We would obviously capitalize on the thorough understanding we have developed of both countries and their related societies. Through engaging story-telling we would use the intersection of these different cultural spaces and time frames to explore issues of national identity, cultural prejudice, and the quest for self-determination (both at the individual and collective level). We think this would make the work both timely and topical.  

An Excerpt from The Afrikaner 

 (Copyright is held by the author. Used with permission)

Kurt moves to the kitchen to prepare their drinks.

As she looks around, Zoe notices another window-door, slightly ajar, leading into a studio. She peers inside. Three of the walls are covered with books; in a corner facing the window is a sturdy desk of what looks like reclaimed wood; a computer and a stack of black leather notebooks are the only objects on it. She enters, walks over to the closest shelf and runs a finger over the spines of the books: they’re arranged in alphabetical order. She pauses at the V and reads the titles of his works.

“Here, Zoe,” Kurt says, handing her a tumbler. She jumps slightly: He has come from behind, catching her by surprise.

“I’m sorry, I hope I’m not intruding.”

“Not to worry,” he says perching himself on a stool by the window: “A fossil hunter can’t help being snoopy.”

“I guess so,” she says, listening to the ice tinkle against her glass. “Most of the time with few rewards, though. I mean, Mary Leakey found her first hominid footprints after she had wandered in the desert like a mad woman for thirty years.”

He seems to wait for more. She can’t suppress a smile. “Is something funny?”
“I’m sorry. With your high-neck fisherman’s sweater, whiskey in hand and unshaven stubble you look like a real writer. I mean, the way anyone would imagine, say, Hemingway in his study.”

“Putting on weight, with greying hair and ready to shoot himself in the head. Too much like the old man, right?”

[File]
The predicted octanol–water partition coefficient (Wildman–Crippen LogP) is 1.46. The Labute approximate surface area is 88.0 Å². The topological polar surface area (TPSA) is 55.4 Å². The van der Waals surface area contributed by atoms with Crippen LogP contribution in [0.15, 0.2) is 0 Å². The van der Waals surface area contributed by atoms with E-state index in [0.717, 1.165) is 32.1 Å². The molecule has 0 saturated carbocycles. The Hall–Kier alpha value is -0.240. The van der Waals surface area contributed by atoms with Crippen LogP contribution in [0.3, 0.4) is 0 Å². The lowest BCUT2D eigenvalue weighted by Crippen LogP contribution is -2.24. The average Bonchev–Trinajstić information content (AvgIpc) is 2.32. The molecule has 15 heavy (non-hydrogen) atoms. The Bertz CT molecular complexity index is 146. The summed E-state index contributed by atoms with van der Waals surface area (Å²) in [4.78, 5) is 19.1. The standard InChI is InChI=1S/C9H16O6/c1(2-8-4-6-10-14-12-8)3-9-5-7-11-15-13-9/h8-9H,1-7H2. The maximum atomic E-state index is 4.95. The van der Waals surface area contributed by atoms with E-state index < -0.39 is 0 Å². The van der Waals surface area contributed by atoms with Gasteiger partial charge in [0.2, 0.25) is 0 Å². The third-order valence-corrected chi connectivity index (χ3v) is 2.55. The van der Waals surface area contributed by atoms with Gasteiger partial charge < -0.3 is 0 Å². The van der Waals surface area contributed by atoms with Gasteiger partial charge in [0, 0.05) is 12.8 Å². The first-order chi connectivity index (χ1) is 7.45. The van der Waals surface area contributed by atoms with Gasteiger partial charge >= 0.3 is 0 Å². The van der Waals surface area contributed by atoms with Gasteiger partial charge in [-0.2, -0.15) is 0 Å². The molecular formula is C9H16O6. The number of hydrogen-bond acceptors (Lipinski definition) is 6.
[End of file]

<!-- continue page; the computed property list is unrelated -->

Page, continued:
“I see you have most of his books.”

“We never stop imitating our models, for better or for worse.”

Out there, the sky has suddenly turned blood red. Below them, the Atlantic waves keep beating on the shore with dogged insistence.

As she turns again toward the shelf, Zoe makes eye contact with a young woman framed within a picture. She is of unusual beauty, with shiny black hair wrapping her shoulders like a silk shawl, slightly almond-shaped eyes and the golden-brown skin of the Cape Coloured.

Kurt stands up rather abruptly.

“You’re going to miss the sunset,” he says laying a hand on her hip, leading her gently through the window doors onto the terrace.

They reach the others in time to pick up what Cyril is saying: “He built this house with his own hands, soon after he came back to South Africa three years ago.”

Zoe looks sideways to check Kurt’s reaction, but he seems lost in his thoughts, perhaps in his memories. He keeps his eyes not on the fireball in the sky but down, at the relentless surf under their feet. Once again, he has retreated behind a curtain of cold detachment. Even his dwelling, so apparently open to the sun and the sea breeze, is standing within invisible walls – the ones he has erected between himself and the rest of the world.

Thank you for being our guest this week Arianna. I’ve recently purchased your novel and am anxious to “dig in”.

For you readers that would like to discover more about Arianna and her writing, please follow these links:

Book website:

Sunday 14 July 2019

Guest Author Steven Spears of Shediac, New Brunswick.

Poetry and Stories by Steve S.

That’s the heading when you visit Steve’s Facebook page where you will find lots of interesting material about Steve and his books. He has kindly agreed to be our guest this week on the Scribbler, as well as share an excerpt of his writing.

Steven Spears is a 49 year old Forester and Biologist, who spends his evenings writing and trying to figure out his head. He is still trying.  He is a pagan, who investigates and studies his faith by writing. His poetry takes a look at different aspects of being pagan and what its like to be pagan in today’s society. He also writes erotica, sensual, horror, fantasy and his own brand of fairy tales. He has two self published books “A Journey with the Lady” and “Under the Red Sheet”.